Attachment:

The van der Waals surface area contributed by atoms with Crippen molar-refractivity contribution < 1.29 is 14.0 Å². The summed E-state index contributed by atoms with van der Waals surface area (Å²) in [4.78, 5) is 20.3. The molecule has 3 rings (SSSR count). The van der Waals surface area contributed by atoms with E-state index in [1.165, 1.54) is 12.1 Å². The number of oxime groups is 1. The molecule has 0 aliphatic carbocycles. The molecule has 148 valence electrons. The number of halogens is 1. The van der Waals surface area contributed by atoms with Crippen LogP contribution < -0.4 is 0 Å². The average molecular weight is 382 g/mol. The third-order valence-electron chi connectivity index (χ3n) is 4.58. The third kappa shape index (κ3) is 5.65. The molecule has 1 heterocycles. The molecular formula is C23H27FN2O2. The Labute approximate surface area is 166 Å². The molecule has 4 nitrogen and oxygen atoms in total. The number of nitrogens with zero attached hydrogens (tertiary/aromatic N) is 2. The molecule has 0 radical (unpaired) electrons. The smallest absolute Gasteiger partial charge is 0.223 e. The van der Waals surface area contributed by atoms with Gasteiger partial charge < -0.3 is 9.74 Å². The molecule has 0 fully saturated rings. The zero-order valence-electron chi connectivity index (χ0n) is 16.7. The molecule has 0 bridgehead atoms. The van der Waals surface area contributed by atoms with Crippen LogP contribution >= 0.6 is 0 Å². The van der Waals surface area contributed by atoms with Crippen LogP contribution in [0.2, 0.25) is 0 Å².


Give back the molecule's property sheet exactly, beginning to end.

The van der Waals surface area contributed by atoms with Crippen molar-refractivity contribution < 1.29 is 14.0 Å². The summed E-state index contributed by atoms with van der Waals surface area (Å²) in [4.78, 5) is 20.3. The molecule has 3 rings (SSSR count). The van der Waals surface area contributed by atoms with E-state index in [1.165, 1.54) is 12.1 Å². The number of oxime groups is 1. The molecule has 0 aliphatic carbocycles. The molecule has 148 valence electrons. The number of halogens is 1. The van der Waals surface area contributed by atoms with Crippen LogP contribution < -0.4 is 0 Å². The average molecular weight is 382 g/mol. The third-order valence-electron chi connectivity index (χ3n) is 4.58. The third kappa shape index (κ3) is 5.65. The molecule has 1 heterocycles. The molecular formula is C23H27FN2O2. The Labute approximate surface area is 166 Å². The molecule has 4 nitrogen and oxygen atoms in total. The number of nitrogens with zero attached hydrogens (tertiary/aromatic N) is 2. The molecule has 0 radical (unpaired) electrons. The smallest absolute Gasteiger partial charge is 0.223 e. The van der Waals surface area contributed by atoms with Gasteiger partial charge < -0.3 is 9.74 Å². The molecule has 0 fully saturated rings. The zero-order valence-electron chi connectivity index (χ0n) is 16.7. The molecule has 0 bridgehead atoms. The van der Waals surface area contributed by atoms with Crippen LogP contribution >= 0.6 is 0 Å². The van der Waals surface area contributed by atoms with Crippen LogP contribution in [0.2, 0.25) is 0 Å².